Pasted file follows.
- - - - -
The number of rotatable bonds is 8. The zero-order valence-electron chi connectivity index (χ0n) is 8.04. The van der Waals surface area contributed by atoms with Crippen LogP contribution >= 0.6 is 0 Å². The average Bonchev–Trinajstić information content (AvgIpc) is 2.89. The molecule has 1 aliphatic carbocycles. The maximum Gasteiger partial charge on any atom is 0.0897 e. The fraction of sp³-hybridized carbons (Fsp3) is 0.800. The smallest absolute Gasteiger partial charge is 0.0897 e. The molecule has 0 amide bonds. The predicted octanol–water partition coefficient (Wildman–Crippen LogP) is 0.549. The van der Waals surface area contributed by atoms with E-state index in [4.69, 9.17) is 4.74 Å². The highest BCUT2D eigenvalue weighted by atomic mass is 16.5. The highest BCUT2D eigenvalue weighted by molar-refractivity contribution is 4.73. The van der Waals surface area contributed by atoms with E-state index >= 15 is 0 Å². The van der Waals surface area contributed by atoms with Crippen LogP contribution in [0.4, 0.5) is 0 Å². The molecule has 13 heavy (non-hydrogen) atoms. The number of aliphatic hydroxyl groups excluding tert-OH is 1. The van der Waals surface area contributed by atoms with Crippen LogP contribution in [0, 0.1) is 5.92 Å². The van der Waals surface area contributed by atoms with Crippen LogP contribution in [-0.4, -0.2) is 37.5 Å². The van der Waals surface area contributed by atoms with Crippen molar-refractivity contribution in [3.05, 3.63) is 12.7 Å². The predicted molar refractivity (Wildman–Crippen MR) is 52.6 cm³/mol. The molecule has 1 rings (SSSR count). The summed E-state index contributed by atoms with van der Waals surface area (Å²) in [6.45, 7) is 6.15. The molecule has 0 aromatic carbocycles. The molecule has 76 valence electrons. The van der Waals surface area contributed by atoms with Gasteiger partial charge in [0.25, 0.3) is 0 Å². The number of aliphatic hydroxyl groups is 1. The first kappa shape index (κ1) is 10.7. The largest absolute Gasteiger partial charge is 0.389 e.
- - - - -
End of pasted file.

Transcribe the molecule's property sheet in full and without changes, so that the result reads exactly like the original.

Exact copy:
The number of rotatable bonds is 8. The zero-order valence-electron chi connectivity index (χ0n) is 8.04. The van der Waals surface area contributed by atoms with Crippen LogP contribution >= 0.6 is 0 Å². The average Bonchev–Trinajstić information content (AvgIpc) is 2.89. The molecule has 1 aliphatic carbocycles. The maximum Gasteiger partial charge on any atom is 0.0897 e. The fraction of sp³-hybridized carbons (Fsp3) is 0.800. The smallest absolute Gasteiger partial charge is 0.0897 e. The molecule has 0 amide bonds. The predicted octanol–water partition coefficient (Wildman–Crippen LogP) is 0.549. The van der Waals surface area contributed by atoms with E-state index in [4.69, 9.17) is 4.74 Å². The highest BCUT2D eigenvalue weighted by atomic mass is 16.5. The highest BCUT2D eigenvalue weighted by molar-refractivity contribution is 4.73. The van der Waals surface area contributed by atoms with E-state index >= 15 is 0 Å². The van der Waals surface area contributed by atoms with Crippen LogP contribution in [0.4, 0.5) is 0 Å². The molecule has 13 heavy (non-hydrogen) atoms. The number of aliphatic hydroxyl groups excluding tert-OH is 1. The van der Waals surface area contributed by atoms with Crippen LogP contribution in [0, 0.1) is 5.92 Å². The van der Waals surface area contributed by atoms with Crippen LogP contribution in [-0.4, -0.2) is 37.5 Å². The van der Waals surface area contributed by atoms with Crippen molar-refractivity contribution in [3.05, 3.63) is 12.7 Å². The predicted molar refractivity (Wildman–Crippen MR) is 52.6 cm³/mol. The molecule has 1 rings (SSSR count). The summed E-state index contributed by atoms with van der Waals surface area (Å²) in [6.45, 7) is 6.15. The molecule has 0 aromatic carbocycles. The molecule has 76 valence electrons. The van der Waals surface area contributed by atoms with Gasteiger partial charge in [0.25, 0.3) is 0 Å². The number of aliphatic hydroxyl groups is 1. The first kappa shape index (κ1) is 10.7. The largest absolute Gasteiger partial charge is 0.389 e.